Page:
An intimate, surprising look at man’s best friend and what the leading philosophies of dog training teach us about ourselves. Years back, Melissa Holbrook Pierson brought home a border collie named Mercy, without a clue of how to get her to behave. Stunned after hiring a trainer whose immediate rapport with Mercy seemed magical, Pierson began delving into the techniques of positive reinforcement. She made her way to B. F. Skinner, the behavioral psychologist who started it all, the man who could train a pigeon to dance in minutes and whose research on how behavior is acquired has ramifications for military dolphin trainers, athletes, dancers, and, as he originally conceived, society at large. To learn more, Pierson met with a host of fascinating animal behaviorists, going behind the scenes to witness the relationships between trainers and animals at the National Zoo in Washington, DC, and to the in-depth seminars at a Clicker Expo where all the dogs but hers seemed to be learning new tricks. The often startling story of what became of a pathbreaking scientist’s work is interwoven with a more personal tale of how to understand the foreign species with whom we are privileged to live. Pierson draws surprising connections in her exploration of how kindness works to motivate all animals, including the human one.
For more than half a century, Thomas Szasz has devoted much of his career to a radical critique of psychiatry. His latest work, Psychiatry: The Science of Lies, is a culmination of his life’s work: to portray the integral role of deception in the history and practice of psychiatry. Szasz argues that the diagnosis and treatment of mental illness stands in the same relationship to the diagnosis and treatment of bodily illness that the forgery of a painting does to the original masterpiece. Art historians and the legal system seek to distinguish forgeries from originals. Those concerned with medicine, on the other hand—physicians, patients, politicians, health insurance providers, and legal professionals—take the opposite stance when faced with the challenge of distinguishing everyday problems in living from bodily diseases, systematically authenticating nondiseases as diseases. The boundary between disease and nondisease—genuine and imitation, truth and falsehood—thus becomes arbitrary and uncertain. There is neither glory nor profit in correctly demarcating what counts as medical illness and medical healing from what does not. Individuals and families wishing to protect themselves from medically and politically authenticated charlatanry are left to their own intellectual and moral resources to make critical decisions about human dilemmas miscategorized as "mental diseases" and about medicalized responses misidentified as "psychiatric treatments." Delivering his sophisticated analysis in lucid prose and with a sharp wit, Szasz continues to engage and challenge readers of all backgrounds.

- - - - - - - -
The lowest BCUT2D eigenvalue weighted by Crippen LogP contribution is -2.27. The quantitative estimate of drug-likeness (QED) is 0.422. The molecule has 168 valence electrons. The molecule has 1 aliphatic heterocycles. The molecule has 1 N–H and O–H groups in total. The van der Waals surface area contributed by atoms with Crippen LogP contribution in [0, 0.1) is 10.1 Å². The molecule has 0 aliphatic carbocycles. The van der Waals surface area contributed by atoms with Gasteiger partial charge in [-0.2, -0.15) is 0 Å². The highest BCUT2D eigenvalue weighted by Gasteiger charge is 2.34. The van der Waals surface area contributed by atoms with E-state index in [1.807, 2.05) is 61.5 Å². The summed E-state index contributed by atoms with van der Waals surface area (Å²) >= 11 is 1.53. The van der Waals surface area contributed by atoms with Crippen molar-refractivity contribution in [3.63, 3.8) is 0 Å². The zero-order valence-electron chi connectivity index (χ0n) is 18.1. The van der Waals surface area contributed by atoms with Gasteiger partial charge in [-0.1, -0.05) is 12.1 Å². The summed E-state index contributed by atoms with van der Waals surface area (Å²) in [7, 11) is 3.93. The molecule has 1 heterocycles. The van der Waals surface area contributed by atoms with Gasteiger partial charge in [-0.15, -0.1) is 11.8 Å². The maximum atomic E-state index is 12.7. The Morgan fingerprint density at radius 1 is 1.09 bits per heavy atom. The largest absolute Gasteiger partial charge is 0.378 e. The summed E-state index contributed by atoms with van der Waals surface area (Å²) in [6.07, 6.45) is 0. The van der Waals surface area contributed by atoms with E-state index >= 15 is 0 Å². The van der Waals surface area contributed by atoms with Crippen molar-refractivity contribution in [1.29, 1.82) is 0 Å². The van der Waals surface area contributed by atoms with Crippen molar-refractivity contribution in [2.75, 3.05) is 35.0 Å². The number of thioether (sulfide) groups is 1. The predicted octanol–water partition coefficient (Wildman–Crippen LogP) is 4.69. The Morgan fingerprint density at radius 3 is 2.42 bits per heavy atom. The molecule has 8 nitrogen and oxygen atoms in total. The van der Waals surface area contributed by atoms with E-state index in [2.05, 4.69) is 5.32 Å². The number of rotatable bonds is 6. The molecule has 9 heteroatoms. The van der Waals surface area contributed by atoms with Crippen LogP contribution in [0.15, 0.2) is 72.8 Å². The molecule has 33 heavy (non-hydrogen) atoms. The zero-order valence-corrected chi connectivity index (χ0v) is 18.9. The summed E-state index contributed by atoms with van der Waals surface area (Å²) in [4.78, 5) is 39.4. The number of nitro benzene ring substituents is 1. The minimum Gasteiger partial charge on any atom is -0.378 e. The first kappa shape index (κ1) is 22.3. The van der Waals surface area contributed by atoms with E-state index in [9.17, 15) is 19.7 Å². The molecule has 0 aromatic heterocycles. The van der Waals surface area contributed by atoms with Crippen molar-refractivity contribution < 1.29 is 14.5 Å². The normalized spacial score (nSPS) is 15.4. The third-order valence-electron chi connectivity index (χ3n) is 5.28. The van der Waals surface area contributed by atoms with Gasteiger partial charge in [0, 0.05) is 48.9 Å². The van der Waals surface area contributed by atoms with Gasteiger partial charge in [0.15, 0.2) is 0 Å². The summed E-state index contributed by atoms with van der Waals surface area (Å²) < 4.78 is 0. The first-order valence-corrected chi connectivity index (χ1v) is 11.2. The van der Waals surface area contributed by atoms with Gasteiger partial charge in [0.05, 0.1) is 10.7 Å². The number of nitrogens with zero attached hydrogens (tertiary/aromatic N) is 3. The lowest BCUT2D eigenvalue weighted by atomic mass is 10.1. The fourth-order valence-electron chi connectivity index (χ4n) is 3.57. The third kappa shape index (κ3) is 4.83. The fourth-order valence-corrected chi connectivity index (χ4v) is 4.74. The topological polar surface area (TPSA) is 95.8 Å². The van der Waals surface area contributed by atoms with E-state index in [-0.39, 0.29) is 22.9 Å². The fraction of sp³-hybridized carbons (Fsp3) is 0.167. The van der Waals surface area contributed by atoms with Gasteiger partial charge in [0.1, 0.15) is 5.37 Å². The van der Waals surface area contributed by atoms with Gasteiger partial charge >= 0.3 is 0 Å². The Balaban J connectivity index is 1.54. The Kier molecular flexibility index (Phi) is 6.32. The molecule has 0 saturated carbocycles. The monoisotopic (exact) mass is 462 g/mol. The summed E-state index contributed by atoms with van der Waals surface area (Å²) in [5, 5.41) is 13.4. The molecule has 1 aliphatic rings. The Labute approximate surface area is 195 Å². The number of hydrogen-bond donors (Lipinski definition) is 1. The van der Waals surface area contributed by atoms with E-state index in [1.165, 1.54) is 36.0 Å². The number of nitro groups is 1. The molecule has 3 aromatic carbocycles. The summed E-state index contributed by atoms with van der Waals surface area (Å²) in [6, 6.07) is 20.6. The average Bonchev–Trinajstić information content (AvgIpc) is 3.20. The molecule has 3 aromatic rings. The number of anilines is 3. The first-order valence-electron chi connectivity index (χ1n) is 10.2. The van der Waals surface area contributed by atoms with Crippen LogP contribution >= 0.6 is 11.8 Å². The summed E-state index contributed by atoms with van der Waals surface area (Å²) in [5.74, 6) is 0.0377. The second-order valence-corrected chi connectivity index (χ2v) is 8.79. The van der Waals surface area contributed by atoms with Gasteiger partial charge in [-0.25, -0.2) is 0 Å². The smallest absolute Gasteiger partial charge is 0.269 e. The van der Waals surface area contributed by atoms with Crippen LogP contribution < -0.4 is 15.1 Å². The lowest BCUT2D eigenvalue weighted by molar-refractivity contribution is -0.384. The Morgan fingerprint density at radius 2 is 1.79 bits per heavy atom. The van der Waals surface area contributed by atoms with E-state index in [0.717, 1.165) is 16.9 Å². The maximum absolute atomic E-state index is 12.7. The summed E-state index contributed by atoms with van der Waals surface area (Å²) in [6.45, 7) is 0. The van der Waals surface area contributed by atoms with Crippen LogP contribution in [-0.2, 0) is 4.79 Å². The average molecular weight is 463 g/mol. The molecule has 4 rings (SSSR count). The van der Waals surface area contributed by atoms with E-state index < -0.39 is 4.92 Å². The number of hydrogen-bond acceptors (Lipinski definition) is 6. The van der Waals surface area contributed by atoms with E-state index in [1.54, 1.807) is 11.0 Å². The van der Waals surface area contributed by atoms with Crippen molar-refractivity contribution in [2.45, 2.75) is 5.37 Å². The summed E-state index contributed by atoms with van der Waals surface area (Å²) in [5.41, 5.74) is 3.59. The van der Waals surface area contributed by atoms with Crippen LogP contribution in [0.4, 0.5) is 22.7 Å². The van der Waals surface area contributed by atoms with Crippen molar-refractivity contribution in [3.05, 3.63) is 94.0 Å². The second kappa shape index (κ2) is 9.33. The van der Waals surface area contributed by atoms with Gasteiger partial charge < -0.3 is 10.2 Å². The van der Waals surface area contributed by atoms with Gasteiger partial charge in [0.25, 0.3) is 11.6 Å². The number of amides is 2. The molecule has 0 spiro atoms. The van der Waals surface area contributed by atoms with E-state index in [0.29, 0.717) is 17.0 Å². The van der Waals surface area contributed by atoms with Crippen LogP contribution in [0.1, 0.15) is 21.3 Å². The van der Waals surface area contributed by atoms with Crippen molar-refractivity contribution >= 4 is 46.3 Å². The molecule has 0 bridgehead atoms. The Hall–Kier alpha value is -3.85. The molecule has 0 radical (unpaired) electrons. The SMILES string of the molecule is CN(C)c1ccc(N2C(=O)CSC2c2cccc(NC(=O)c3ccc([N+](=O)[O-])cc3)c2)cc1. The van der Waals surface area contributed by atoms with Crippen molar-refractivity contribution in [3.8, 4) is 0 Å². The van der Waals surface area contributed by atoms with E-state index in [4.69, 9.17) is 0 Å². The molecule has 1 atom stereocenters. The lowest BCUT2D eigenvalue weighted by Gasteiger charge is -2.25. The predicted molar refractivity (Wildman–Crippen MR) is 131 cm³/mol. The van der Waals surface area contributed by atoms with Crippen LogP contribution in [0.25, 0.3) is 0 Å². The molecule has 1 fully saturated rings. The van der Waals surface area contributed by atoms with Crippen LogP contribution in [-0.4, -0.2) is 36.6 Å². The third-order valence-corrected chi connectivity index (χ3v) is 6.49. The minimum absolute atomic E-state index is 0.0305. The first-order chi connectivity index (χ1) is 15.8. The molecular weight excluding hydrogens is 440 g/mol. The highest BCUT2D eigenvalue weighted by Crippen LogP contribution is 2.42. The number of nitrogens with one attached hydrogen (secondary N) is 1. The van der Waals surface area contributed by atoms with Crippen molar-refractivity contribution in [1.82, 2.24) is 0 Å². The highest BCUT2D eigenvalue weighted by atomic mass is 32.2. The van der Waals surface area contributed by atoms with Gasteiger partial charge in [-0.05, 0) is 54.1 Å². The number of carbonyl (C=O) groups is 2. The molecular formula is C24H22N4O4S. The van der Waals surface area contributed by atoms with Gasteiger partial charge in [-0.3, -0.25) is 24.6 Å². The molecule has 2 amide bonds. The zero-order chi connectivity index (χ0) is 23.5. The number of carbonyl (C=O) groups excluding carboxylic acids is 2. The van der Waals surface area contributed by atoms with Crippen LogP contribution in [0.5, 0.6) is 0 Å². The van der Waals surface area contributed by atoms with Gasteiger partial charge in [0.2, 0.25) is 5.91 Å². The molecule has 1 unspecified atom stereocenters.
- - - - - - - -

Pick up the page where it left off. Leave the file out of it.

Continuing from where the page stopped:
An original history of psychology told through the stories of its most important breakthroughs—and the men and women who made them In Our Minds, Our Selves, distinguished psychologist and writer Keith Oatley provides an engaging, original, and authoritative history of modern psychology told through the stories of its most important breakthroughs and the men and women who made them. The book traverses a fascinating terrain: conscious and unconscious knowledge, brain physiology, emotion, mental development, language, memory, mental illness, creativity, human cooperation, and much more. Biographical sketches illuminate the thinkers behind key insights: historical figures such as Darwin, Piaget, Skinner, and Turing; leading contemporaries such as Michael Tomasello and Tania Singer; and influential people from other fields, including Margaret Mead, Noam Chomsky, and Jane Goodall. Enhancing our understanding of ourselves and others, psychology holds the potential to create a better world. Our Minds, Our Selves tells the story of this most important of sciences in a new and appealing way.
The Claim gently invites you into the most British of interviews, then morphs into a dizzying onslaught of bureaucracy and prejudice. A bold, imaginative response to the stories of those seeking refuge in the UK, this play asks what happens when your life is at stake and all you have to save it are your words.
The controversies and dilemmas in contemporary psychiatry are so numerous and serious that they, to a great extent, define psychiatry. Yet most psychiatrists pay little attention to the field's controversies, maintaining that talking about controversies tarnishes psychiatry's reputation and them along with it. Critics of psychiatry use these controversies and dilemmas, along with psychiatrists' unwillingness to discuss them, to undermine psychiatry. They question the existence of mental disorder and the purpose of psychiatric therapy. Kecmanovic undertakes a major effort of resolving with science, not ideology, such dilemmas. Although psychiatrists give no thought to the mind-body relationship, their attitude towards this relationship determines their approach to the mentally ill, their understanding of the origin and nature of the mental disorder, and the therapy they think has priority. Sometimes psychiatrists implicitly or explicitly cite a specific school of philosophy in order to find conceptual support for their particular practice. As a result psychiatrists do not speak the same language about the same issues. Kecmanovic suggests that there can be no dialogue without common language; opposing views cannot converge without dialogue. The behavior of the mentally ill is socially jarring. This is a major reason why the mentally ill are considered to be a menace. They threaten prevailing manners of communicating, expressing one's thoughts and feelings, and the existing meaning of symbols in a given environment. Deviance of a person with a mental disorder is specific; socially perceived as incomprehensible, irrational, and unpredictable. What is common to all reactions to the disruptive nature of a mental disorder is the desire to be protected from those with illness; in other words, to put them under control and supervision.